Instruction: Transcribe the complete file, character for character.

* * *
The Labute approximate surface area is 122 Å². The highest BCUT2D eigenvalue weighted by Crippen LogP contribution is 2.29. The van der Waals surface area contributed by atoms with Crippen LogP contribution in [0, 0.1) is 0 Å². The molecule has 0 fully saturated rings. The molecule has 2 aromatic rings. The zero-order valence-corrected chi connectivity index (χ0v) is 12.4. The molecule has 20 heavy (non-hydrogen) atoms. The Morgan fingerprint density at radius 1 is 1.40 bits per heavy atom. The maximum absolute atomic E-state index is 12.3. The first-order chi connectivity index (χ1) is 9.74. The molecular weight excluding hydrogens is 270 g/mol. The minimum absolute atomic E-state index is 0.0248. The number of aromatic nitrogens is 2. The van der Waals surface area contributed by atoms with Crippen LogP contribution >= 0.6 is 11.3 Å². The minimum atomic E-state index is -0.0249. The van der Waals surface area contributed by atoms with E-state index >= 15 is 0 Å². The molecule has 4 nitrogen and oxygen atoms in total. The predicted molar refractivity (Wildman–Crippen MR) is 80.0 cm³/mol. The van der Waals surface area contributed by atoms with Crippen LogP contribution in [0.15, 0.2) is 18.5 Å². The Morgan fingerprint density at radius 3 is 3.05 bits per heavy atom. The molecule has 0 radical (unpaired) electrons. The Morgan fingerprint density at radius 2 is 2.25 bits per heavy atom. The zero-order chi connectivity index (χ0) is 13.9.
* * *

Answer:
The Labute approximate surface area is 122 Å². The highest BCUT2D eigenvalue weighted by Crippen LogP contribution is 2.29. The van der Waals surface area contributed by atoms with Crippen LogP contribution in [0, 0.1) is 0 Å². The molecule has 0 fully saturated rings. The molecule has 2 aromatic rings. The zero-order valence-corrected chi connectivity index (χ0v) is 12.4. The molecule has 20 heavy (non-hydrogen) atoms. The Morgan fingerprint density at radius 1 is 1.40 bits per heavy atom. The maximum absolute atomic E-state index is 12.3. The first-order chi connectivity index (χ1) is 9.74. The molecular weight excluding hydrogens is 270 g/mol. The minimum absolute atomic E-state index is 0.0248. The number of aromatic nitrogens is 2. The van der Waals surface area contributed by atoms with Crippen LogP contribution >= 0.6 is 11.3 Å². The minimum atomic E-state index is -0.0249. The van der Waals surface area contributed by atoms with E-state index >= 15 is 0 Å². The molecule has 4 nitrogen and oxygen atoms in total. The predicted molar refractivity (Wildman–Crippen MR) is 80.0 cm³/mol. The van der Waals surface area contributed by atoms with Crippen LogP contribution in [0.15, 0.2) is 18.5 Å². The Morgan fingerprint density at radius 3 is 3.05 bits per heavy atom. The molecule has 0 radical (unpaired) electrons. The Morgan fingerprint density at radius 2 is 2.25 bits per heavy atom. The zero-order chi connectivity index (χ0) is 13.9.